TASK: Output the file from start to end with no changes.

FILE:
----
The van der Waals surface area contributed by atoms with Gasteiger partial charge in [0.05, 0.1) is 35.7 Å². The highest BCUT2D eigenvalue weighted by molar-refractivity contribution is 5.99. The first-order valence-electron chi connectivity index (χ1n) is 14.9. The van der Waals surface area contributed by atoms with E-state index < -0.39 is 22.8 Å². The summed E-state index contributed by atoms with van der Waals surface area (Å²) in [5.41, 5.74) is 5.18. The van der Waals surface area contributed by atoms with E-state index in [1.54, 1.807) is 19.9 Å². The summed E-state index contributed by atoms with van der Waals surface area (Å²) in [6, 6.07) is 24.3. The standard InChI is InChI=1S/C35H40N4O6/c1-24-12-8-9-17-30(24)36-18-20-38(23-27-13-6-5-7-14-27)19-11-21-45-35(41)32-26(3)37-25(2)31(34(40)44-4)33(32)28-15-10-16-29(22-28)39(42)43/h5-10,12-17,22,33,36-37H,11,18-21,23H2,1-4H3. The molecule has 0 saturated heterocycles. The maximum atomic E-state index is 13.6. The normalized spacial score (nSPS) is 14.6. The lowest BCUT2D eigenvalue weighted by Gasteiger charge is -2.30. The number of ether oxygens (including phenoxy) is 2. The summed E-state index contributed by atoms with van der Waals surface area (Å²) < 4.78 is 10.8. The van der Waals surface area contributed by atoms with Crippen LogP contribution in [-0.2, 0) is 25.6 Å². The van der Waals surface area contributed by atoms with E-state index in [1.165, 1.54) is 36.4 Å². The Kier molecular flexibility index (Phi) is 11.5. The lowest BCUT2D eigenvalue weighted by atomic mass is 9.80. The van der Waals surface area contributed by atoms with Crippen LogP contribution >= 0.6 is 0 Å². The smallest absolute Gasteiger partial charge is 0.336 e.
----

The van der Waals surface area contributed by atoms with Gasteiger partial charge in [0.05, 0.1) is 35.7 Å². The highest BCUT2D eigenvalue weighted by molar-refractivity contribution is 5.99. The first-order valence-electron chi connectivity index (χ1n) is 14.9. The van der Waals surface area contributed by atoms with E-state index < -0.39 is 22.8 Å². The summed E-state index contributed by atoms with van der Waals surface area (Å²) in [5.41, 5.74) is 5.18. The van der Waals surface area contributed by atoms with E-state index in [1.54, 1.807) is 19.9 Å². The summed E-state index contributed by atoms with van der Waals surface area (Å²) in [6, 6.07) is 24.3. The standard InChI is InChI=1S/C35H40N4O6/c1-24-12-8-9-17-30(24)36-18-20-38(23-27-13-6-5-7-14-27)19-11-21-45-35(41)32-26(3)37-25(2)31(34(40)44-4)33(32)28-15-10-16-29(22-28)39(42)43/h5-10,12-17,22,33,36-37H,11,18-21,23H2,1-4H3. The molecule has 0 saturated heterocycles. The maximum atomic E-state index is 13.6. The normalized spacial score (nSPS) is 14.6. The lowest BCUT2D eigenvalue weighted by Gasteiger charge is -2.30. The number of ether oxygens (including phenoxy) is 2. The summed E-state index contributed by atoms with van der Waals surface area (Å²) < 4.78 is 10.8. The van der Waals surface area contributed by atoms with Crippen LogP contribution in [-0.2, 0) is 25.6 Å². The van der Waals surface area contributed by atoms with E-state index in [1.165, 1.54) is 36.4 Å². The Kier molecular flexibility index (Phi) is 11.5. The lowest BCUT2D eigenvalue weighted by atomic mass is 9.80. The van der Waals surface area contributed by atoms with Crippen LogP contribution >= 0.6 is 0 Å². The smallest absolute Gasteiger partial charge is 0.336 e.